What Does a Winning Streak Tell Us?

What Does a Winning Streak Tell Us?

Reprinted with the permission of Dimensional Fund Advisors

Introduction by John Berzellini

The bank financial advice model focuses on providing investors with the so called best of breed money managers.  Most banks and mutual funds tout their most successful money managers or funds.

In the not so distant past, Bill Miller’s Legg Mason’s Value Trust (LMVTX) was all the rage in the investment world.

In his article below Weston Wellington, VP Dimensional Fund Advisors,  discusses Bill Miller’s 15 years record of beating the S&P Index and implications for the investor.



November 29, 2011

What Does a Winning Streak Tell Us?
Bill Miller is one of the most closely watched money managers in the industry, so it was big news when he announced his decision last week to step down as portfolio manager of Legg Mason Capital Management Value Trust (LMVTX) early next year. His departure also adds an intriguing chapter to the long-running debate regarding the value of active stock selection.

Miller’s most frequently cited accomplishment is the fifteen-year period from 1991 through 2005, during which Value Trust outperformed the S&P 500 each calendar year, the only US equity fund manager to have ever done so. His success attracted a wide and enthusiastic following: Morningstar named him Portfolio Manager of the Decade in 1999, Barron’s included him in its All-Century Investment Team that same year, and a Fortune profile in 2006 described him as “one of the greatest investors of our time.” A former US Army intelligence officer and philosophy student, his formidable intellect covered a wide range of interests, and he believed that conventional investment analysis could be enhanced with insights drawn from literature, logic, biology, neurology, physics, and other fields not obviously related to finance. His expressed desire to “think about thinking” suggested an unusual ability to assess information differently from other market participants and arrive at a more profitable conclusion.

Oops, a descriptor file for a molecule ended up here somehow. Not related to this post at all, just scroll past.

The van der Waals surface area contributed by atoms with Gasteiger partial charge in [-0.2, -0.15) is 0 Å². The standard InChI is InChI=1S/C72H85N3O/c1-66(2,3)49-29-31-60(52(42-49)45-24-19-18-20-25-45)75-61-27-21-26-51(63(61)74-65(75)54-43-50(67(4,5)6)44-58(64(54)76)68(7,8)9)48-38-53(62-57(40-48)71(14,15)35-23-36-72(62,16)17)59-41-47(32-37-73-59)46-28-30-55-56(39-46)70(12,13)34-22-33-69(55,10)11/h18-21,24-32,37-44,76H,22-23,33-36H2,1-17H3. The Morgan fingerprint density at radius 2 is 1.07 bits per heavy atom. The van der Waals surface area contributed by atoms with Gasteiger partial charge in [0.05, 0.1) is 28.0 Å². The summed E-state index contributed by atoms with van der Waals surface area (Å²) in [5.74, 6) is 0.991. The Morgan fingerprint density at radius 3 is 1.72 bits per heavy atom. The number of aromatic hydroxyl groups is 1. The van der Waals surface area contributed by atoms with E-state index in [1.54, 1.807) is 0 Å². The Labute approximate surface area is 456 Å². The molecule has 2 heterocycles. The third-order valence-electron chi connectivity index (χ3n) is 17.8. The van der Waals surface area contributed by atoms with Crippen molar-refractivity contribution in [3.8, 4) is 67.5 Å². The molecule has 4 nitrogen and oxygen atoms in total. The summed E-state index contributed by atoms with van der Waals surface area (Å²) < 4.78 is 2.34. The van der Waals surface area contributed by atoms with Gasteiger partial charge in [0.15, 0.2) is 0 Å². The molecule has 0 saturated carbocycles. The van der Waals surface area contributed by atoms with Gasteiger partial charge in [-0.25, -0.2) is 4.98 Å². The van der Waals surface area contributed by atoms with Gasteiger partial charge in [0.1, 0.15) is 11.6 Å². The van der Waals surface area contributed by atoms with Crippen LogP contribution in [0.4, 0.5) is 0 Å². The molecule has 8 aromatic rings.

Miller’s bold and concentrated investment style would never be confused with a “closet index” approach. Big bets on Fannie Mae, Dell, and America Online, for example, were rewarded with handsome gains (as much as fifty times original cost in the case of Fannie Mae). Unfortunately, similar bets in recent years revealed the dangers of a concentrated strategy as heavy losses in stocks such as Bear Stearns and Eastman Kodak penalized results. For the five-year period ending December 31, 2010, LMVTX finished last among 1,187 US large cap equity funds tracked by Morningstar. Considering the enormous variation in outcomes among these carefully researched ideas, Miller’s overall investment record presents an interesting puzzle: How can we disentangle the contribution of good luck or bad luck, of skill or lack of skill?